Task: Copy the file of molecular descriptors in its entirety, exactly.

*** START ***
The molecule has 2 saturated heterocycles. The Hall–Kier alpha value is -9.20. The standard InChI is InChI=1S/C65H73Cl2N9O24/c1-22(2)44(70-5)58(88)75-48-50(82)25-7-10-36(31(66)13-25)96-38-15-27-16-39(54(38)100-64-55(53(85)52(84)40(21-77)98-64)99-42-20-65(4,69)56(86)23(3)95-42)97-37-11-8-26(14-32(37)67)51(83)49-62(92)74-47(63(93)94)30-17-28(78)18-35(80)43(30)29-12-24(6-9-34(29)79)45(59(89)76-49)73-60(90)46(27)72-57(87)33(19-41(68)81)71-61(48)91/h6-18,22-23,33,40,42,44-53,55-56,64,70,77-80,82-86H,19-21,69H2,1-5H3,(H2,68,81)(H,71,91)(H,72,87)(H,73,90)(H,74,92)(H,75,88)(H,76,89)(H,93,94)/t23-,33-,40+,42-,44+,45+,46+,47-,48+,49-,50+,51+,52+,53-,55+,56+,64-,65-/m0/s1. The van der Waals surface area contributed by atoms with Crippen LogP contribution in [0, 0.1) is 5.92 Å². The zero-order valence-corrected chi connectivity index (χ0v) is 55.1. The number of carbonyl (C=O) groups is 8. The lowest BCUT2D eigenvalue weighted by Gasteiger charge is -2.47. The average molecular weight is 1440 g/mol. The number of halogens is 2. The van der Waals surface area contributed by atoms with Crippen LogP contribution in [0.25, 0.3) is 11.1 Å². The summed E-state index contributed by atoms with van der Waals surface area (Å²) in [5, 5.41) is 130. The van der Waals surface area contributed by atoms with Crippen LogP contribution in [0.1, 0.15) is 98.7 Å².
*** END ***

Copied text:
The molecule has 2 saturated heterocycles. The Hall–Kier alpha value is -9.20. The standard InChI is InChI=1S/C65H73Cl2N9O24/c1-22(2)44(70-5)58(88)75-48-50(82)25-7-10-36(31(66)13-25)96-38-15-27-16-39(54(38)100-64-55(53(85)52(84)40(21-77)98-64)99-42-20-65(4,69)56(86)23(3)95-42)97-37-11-8-26(14-32(37)67)51(83)49-62(92)74-47(63(93)94)30-17-28(78)18-35(80)43(30)29-12-24(6-9-34(29)79)45(59(89)76-49)73-60(90)46(27)72-57(87)33(19-41(68)81)71-61(48)91/h6-18,22-23,33,40,42,44-53,55-56,64,70,77-80,82-86H,19-21,69H2,1-5H3,(H2,68,81)(H,71,91)(H,72,87)(H,73,90)(H,74,92)(H,75,88)(H,76,89)(H,93,94)/t23-,33-,40+,42-,44+,45+,46+,47-,48+,49-,50+,51+,52+,53-,55+,56+,64-,65-/m0/s1. The van der Waals surface area contributed by atoms with Crippen LogP contribution in [0, 0.1) is 5.92 Å². The zero-order valence-corrected chi connectivity index (χ0v) is 55.1. The number of carbonyl (C=O) groups is 8. The lowest BCUT2D eigenvalue weighted by Gasteiger charge is -2.47. The average molecular weight is 1440 g/mol. The number of halogens is 2. The van der Waals surface area contributed by atoms with Crippen LogP contribution in [0.25, 0.3) is 11.1 Å². The summed E-state index contributed by atoms with van der Waals surface area (Å²) in [5, 5.41) is 130. The van der Waals surface area contributed by atoms with Crippen LogP contribution in [0.1, 0.15) is 98.7 Å².